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“I resented being back in the military.  The orders, tedium…the bullying passive aggression.  It had been my whole life, once…and then there was meeting the Doctor.  The freedom of travelling in time and space.

More than that: the Doctor’s whole attitude.  Questioning everything.  Refusing to obey.  No wonder they thought he was so dangerous…”

I gather it’s becoming something of a Companion Chronicles trend.

A few months back, we got William Russell’s Ian Chesterton in prison, having to explain his travels with the Doctor to a particularly unreceptive government type in The Sleeping City.

Now it’s Stephen Taylor’s turn at the Gitmo confessional trough, as a dethroned former king locked away like an Elizabeth Bathory or Giacomo Casanova.  Visited by a girl named Sida, he’s prompted to reminisce about a wartime adventure with the Hartnell Doctor and, of all companions, Dodo…

Why is the war contrived to continue endlessly?  And will Stephen’s run for election enable him to effect real and lasting change?

“I said the right things…I shook the right hands.  I was in the right kinds of photographs.  But it was all platitudes.”

Peter Purves has gone on to a particular sort of post-Who fame as a long running presenter at Blue Peter, a children’s show with longstanding ties to Who (Sophie Aldred even sported a Blue Peter badge on Ace’s jacket, which she legitimately earned in her youth, mind!).

Regardless, he’s returned to the fold to reprise his early role, which spanned the latter days of the Ian/Barbara run (alongside Maureen O’Brien’s delightful Vicki) through the brief run of Jackie Lane’s Dodo.

His take on Hartnell feels quite accurate in most ways, but more possessed of the quivering tones of age than those of either Russell or O’Brien’s versions.  Purves’ own voice remains strong and delivery forceful, and for the most part manages to approximate the would-be Cockney tones of Lane.

Lisa Bowerman helms the directorial booth once again, alongside Simon Robinson providing music and sound design.  And as always, their efforts are notable if not exemplary.  But while most or all of the usual elements for success are in place, it’s still hard to wave the flag for this one.

Look, it’s a war story.  While a history minor and therefore well acquainted with the recorded vagaries thereof, this really isn’t my thing – I’m too intrinsically opposed to human suffering and fascistic suppression of the individual, even when utilized with the aim of fighting off invaders or in the service of the surprisingly rare “justified” wars.  In fact, historically speaking, only WWII truly deserves the latter classification, and there are caveats aplenty to be found related thereto.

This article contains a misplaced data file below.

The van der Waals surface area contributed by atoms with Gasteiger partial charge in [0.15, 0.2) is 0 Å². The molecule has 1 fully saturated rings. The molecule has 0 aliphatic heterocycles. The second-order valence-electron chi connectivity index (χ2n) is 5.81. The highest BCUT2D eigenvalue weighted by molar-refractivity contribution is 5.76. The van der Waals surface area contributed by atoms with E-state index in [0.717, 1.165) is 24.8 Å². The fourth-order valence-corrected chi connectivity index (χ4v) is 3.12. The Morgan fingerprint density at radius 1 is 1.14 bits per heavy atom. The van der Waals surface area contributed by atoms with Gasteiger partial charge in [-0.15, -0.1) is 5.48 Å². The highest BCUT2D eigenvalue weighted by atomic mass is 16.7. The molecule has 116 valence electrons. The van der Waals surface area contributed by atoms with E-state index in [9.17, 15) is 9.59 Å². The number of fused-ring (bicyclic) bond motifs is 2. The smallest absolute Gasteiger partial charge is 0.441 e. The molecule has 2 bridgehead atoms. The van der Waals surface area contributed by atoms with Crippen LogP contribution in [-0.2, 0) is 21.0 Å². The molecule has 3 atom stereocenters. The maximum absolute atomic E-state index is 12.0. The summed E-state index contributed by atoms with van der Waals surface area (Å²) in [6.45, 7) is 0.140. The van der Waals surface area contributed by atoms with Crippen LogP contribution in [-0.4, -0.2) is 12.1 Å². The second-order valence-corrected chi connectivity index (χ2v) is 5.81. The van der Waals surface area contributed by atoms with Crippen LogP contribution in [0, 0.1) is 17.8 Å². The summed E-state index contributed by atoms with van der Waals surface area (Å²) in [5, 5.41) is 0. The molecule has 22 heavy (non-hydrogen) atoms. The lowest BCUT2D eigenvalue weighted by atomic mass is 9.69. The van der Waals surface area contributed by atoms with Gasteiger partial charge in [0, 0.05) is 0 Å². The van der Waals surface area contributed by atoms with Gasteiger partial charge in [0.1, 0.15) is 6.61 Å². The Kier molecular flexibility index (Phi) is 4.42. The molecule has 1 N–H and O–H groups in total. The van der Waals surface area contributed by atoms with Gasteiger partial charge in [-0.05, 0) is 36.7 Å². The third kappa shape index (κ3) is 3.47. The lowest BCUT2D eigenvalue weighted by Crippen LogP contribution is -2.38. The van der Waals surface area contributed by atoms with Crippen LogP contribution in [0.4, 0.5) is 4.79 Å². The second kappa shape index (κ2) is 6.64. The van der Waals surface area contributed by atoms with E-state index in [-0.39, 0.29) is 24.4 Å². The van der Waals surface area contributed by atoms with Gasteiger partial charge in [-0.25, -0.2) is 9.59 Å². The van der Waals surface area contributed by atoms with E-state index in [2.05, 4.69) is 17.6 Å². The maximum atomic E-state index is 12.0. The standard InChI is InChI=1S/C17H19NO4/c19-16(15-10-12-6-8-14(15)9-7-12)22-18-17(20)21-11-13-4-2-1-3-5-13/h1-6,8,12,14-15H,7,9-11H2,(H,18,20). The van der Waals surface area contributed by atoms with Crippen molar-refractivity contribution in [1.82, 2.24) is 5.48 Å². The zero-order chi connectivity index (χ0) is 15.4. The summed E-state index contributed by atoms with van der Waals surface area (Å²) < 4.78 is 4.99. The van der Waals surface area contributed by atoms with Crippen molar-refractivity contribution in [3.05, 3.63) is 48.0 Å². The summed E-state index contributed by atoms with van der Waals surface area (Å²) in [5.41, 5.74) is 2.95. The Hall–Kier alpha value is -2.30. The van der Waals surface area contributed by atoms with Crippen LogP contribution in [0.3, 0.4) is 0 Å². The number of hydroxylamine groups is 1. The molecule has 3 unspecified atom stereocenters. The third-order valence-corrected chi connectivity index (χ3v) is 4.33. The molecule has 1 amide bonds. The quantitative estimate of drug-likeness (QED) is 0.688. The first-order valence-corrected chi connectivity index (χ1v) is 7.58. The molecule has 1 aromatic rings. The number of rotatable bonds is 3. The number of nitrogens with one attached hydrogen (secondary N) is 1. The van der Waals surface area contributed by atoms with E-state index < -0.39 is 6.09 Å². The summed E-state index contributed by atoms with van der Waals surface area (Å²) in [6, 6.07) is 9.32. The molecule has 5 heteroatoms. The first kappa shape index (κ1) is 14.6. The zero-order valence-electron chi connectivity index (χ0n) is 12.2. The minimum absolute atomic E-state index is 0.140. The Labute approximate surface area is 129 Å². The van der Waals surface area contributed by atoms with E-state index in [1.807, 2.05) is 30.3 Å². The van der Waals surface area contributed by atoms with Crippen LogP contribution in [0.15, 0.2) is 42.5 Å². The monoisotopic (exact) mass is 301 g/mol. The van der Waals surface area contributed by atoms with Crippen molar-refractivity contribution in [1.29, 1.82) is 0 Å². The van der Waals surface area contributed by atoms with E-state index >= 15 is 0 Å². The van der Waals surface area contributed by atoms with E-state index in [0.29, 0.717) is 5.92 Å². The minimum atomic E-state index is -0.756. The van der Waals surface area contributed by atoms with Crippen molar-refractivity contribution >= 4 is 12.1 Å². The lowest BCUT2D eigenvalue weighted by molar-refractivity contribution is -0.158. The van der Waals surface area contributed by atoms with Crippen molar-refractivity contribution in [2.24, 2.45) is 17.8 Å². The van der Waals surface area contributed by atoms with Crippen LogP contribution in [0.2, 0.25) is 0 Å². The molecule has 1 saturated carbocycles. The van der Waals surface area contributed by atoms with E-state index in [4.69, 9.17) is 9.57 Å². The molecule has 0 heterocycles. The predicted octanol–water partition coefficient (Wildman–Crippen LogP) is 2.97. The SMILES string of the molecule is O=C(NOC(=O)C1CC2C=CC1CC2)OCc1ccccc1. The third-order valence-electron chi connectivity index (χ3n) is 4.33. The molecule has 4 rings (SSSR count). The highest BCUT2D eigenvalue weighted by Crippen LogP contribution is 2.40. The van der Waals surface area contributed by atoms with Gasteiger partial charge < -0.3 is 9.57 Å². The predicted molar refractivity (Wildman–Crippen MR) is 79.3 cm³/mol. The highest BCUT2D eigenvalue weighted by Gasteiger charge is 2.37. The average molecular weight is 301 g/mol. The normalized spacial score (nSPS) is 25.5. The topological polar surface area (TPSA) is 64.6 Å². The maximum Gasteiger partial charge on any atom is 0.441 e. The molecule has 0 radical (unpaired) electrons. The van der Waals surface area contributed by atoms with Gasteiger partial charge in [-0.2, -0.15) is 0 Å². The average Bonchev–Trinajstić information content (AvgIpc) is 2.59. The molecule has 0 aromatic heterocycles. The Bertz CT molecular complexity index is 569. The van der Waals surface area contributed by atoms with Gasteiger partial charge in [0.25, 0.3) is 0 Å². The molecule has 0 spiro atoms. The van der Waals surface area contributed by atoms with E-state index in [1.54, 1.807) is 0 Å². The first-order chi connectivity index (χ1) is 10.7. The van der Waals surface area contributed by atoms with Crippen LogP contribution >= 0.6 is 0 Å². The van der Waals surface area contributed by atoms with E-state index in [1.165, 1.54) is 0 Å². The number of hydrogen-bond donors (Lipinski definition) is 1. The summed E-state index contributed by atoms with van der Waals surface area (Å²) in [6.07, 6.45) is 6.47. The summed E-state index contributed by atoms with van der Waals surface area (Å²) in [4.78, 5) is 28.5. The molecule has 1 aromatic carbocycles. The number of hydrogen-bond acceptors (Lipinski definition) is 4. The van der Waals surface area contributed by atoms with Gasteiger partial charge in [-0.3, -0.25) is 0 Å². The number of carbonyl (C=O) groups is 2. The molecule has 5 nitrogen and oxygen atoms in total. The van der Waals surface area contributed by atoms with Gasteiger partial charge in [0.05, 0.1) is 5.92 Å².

“There was no enemy.  They were at war with themselves…to ensure both sides would be equal.”
“So no side could have the advantage…so the war could never be won.”
“…But why?  Who benefits from a never-ending war?”
“Anyone who makes weapons.”
“You mean it’s a con?  A way of fooling the system so that 2+2=8?”

It must be said that author Simon Guerrier delivers a script that roundly trounces any of the usual pro-military propaganda and delusions of glory, further taking on the related crackpot zero-sum “us vs. them” concepts of “black and white, good and evil” which have no real life applicability in a world more truly consisting of shades of grey.

“And finally, I met the ones who’d already been elected.  The politicians, chosen by popular vote, by the people…
I met the ones who’d served a single term and the ones who’d held office for decades…when I spoke my platitudes, they nodded, as if I were imparting brilliant new insights…
They all looked at me with such hope, such expectation.  They wanted me to save them.  But the more I understood, the more I knew that wasn’t true.”

It’s also an indictment of politics and the status quo, and how difficult (if not impossible) it is to effect the change we truly need while working inside a system skewed more towards self-sustenance than actually solving problems and helping the people its offices have ostensibly been set up to serve.

“So you told people what was happening…the politicians, the workers, everyone.”
“We tried to.  They didn’t believe us.
…they could see something going on, something terribly wrong…but you’re missing the point.  The system was so deeply ingrained – they’d all grown up in it.  They were all part of it.”
“So they couldn’t see outside it.”
“And us challenging the very world around them, all they knew and understood…I can’t blame them for being afraid.”

One could certainly take this tale, and Purves’ skilled delivery thereof, as a warning sign, a wake up call to those who haven’t already awakened to these very basic facts and underpinnings of a civilized society – the subtext is quite near to the surface and readily apparent to those with ears to hear.

But even so, I can’t help finding the entire subject distasteful, knowing all the connotations and casualties of life, property and civil liberties warfare entails…and worse, the unfortunate tendency for a frustrated populace to throw their hands in the air and surrender to the status quo, allowing evils to grow ever more established when they could be corrected if not overthrown with a concerted grassroots effort thereto.

One of the more obviously political Companion Chronicles I’ve come across, there’s some powerful and important messages to be found here.

It just depends on your taste for warfare, politics and the seeming futility of effecting change when so many refuse to hear…and the rest refuse to surrender entrenched power bases and a life run by selfish greed in the light of reason and the spectre of impending collapse thundering at the gates.